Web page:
Undersecretary of State George Ball submits a memo to President Lyndon B. Johnson titled “A Compromise Solution for South Vietnam.” It began bluntly: “The South Vietnamese are losing the war to the Viet Cong. No one can assure you that we can beat the Viet Cong, or even force them to the conference table on our terms, no matter how many hundred thousand white, foreign (U.S.) troops we deploy.” Ball advised that the United States not commit any more troops, restrict the combat role of those already in place, and seek to negotiate a way out of the war.
As Ball was submitting his memo, the U.S. air base at Da Nang came under attack by the Viet Cong for the first time. An enemy demolition team infiltrated the airfield and destroyed three planes and damaged three others. One U.S. airman was killed and three U.S. Marines were wounded.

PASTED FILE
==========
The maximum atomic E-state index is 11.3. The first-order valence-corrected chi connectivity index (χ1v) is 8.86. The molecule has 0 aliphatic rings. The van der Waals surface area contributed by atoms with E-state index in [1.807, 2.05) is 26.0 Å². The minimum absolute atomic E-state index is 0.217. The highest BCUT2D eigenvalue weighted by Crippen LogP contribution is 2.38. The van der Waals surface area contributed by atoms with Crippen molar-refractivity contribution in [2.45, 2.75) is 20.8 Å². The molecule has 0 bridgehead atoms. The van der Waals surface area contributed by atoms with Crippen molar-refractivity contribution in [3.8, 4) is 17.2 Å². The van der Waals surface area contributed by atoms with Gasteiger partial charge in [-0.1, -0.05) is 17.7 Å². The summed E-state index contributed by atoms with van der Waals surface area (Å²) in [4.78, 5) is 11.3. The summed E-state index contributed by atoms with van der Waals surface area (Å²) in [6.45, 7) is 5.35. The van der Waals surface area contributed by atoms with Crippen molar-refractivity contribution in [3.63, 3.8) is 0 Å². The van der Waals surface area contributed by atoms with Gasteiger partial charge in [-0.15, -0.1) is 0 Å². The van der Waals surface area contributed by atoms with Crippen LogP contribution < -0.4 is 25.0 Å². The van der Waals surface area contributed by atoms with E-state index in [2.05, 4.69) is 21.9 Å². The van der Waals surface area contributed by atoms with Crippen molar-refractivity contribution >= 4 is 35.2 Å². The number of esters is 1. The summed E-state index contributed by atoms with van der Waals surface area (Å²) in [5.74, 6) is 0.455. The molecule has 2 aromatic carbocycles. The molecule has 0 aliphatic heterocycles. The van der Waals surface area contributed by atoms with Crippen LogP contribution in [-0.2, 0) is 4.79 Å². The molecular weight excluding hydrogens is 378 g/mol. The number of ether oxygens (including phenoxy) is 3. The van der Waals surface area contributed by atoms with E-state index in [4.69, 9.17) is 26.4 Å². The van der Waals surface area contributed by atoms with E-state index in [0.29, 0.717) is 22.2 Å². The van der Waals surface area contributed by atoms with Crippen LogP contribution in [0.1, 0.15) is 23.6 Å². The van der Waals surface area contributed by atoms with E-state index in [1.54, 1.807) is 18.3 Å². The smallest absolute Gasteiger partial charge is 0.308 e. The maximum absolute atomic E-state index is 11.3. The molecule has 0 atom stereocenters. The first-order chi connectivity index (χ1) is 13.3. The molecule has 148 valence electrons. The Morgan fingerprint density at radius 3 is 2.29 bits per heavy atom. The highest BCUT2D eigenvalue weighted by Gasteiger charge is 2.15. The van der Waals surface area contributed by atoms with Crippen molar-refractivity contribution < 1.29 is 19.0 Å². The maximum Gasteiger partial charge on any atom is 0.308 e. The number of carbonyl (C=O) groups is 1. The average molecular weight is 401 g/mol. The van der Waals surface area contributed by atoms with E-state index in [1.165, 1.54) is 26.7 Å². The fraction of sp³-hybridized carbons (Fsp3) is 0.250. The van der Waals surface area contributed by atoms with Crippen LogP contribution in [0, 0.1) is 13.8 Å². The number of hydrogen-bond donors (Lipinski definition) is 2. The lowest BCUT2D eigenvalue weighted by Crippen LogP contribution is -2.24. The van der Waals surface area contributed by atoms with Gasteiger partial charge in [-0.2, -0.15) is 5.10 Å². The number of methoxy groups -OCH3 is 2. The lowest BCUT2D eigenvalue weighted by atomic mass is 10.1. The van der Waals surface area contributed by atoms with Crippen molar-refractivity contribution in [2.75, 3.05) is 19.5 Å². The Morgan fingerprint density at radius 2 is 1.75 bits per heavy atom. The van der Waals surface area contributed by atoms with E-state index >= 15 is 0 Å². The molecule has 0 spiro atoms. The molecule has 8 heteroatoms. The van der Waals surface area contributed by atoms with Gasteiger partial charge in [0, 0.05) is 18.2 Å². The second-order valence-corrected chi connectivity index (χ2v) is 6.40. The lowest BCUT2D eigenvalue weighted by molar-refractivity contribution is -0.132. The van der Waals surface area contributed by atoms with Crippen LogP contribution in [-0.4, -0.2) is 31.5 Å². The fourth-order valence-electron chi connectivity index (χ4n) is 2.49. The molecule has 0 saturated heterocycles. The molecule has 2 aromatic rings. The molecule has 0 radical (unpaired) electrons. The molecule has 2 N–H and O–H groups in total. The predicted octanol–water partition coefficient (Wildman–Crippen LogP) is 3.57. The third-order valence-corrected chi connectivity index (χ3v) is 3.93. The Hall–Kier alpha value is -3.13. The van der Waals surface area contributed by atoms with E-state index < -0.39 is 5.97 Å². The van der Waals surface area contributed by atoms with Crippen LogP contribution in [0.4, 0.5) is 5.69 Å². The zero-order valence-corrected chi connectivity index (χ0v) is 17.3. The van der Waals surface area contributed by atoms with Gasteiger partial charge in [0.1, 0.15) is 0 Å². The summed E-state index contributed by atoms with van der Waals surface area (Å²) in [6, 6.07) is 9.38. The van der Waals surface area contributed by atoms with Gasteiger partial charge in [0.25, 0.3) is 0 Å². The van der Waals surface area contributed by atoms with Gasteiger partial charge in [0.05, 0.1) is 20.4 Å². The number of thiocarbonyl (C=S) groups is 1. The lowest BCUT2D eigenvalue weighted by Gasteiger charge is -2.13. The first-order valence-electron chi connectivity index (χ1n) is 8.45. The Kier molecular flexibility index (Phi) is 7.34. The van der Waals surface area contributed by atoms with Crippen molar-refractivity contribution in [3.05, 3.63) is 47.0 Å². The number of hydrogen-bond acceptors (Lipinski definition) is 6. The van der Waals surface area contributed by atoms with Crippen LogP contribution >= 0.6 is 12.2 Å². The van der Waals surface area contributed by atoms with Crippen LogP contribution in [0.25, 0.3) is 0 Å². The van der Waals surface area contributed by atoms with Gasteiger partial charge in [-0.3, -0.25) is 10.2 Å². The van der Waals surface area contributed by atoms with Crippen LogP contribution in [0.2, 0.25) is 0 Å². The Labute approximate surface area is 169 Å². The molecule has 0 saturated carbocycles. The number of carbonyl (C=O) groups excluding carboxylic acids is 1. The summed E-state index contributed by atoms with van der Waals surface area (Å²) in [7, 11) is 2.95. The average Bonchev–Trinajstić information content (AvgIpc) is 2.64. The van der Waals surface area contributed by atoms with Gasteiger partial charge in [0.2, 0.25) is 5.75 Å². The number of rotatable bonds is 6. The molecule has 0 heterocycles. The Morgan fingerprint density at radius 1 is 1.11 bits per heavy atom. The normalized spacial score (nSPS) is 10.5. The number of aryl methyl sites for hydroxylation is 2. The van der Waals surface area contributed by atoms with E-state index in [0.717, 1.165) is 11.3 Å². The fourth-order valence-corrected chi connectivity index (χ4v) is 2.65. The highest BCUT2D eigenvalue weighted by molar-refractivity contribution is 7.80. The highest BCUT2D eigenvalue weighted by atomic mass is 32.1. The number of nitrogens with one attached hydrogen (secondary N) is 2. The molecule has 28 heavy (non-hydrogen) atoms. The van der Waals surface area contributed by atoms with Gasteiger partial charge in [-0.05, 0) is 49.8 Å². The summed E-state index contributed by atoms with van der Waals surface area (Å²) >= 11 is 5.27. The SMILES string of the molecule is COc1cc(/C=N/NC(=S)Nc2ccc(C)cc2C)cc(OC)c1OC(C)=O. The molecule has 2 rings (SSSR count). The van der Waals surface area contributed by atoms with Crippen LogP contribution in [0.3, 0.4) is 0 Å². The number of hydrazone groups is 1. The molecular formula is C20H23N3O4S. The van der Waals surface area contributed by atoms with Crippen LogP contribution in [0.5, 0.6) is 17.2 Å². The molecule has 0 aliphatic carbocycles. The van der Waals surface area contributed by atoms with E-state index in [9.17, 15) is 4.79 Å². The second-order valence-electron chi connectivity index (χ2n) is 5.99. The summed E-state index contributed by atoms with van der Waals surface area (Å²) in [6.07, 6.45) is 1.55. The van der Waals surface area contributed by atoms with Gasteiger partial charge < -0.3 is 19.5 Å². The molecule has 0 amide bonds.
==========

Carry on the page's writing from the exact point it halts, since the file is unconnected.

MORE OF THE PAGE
The attack on Da Nang, the increased aggressiveness of the Viet Cong, and the weakness of the Saigon regime convinced Johnson that he had to do something to stop the communists or they would soon take over South Vietnam. While Ball recommended a negotiated settlement, Secretary of Defense Robert McNamara urged the president to “expand promptly and substantially” the U.S. military presence in South Vietnam. Johnson, not wanting to lose South Vietnam to the communists, ultimately accepted McNamara’s recommendation. On July 22, he authorized a total of 44 U.S. battalions for commitment in South Vietnam, a decision that led to a massive escalation of the war. There were less than ten U.S. Army and Marine battalions in South Vietnam at this time. Eventually there would be more than 540,000 U.S. troops in South Vietnam.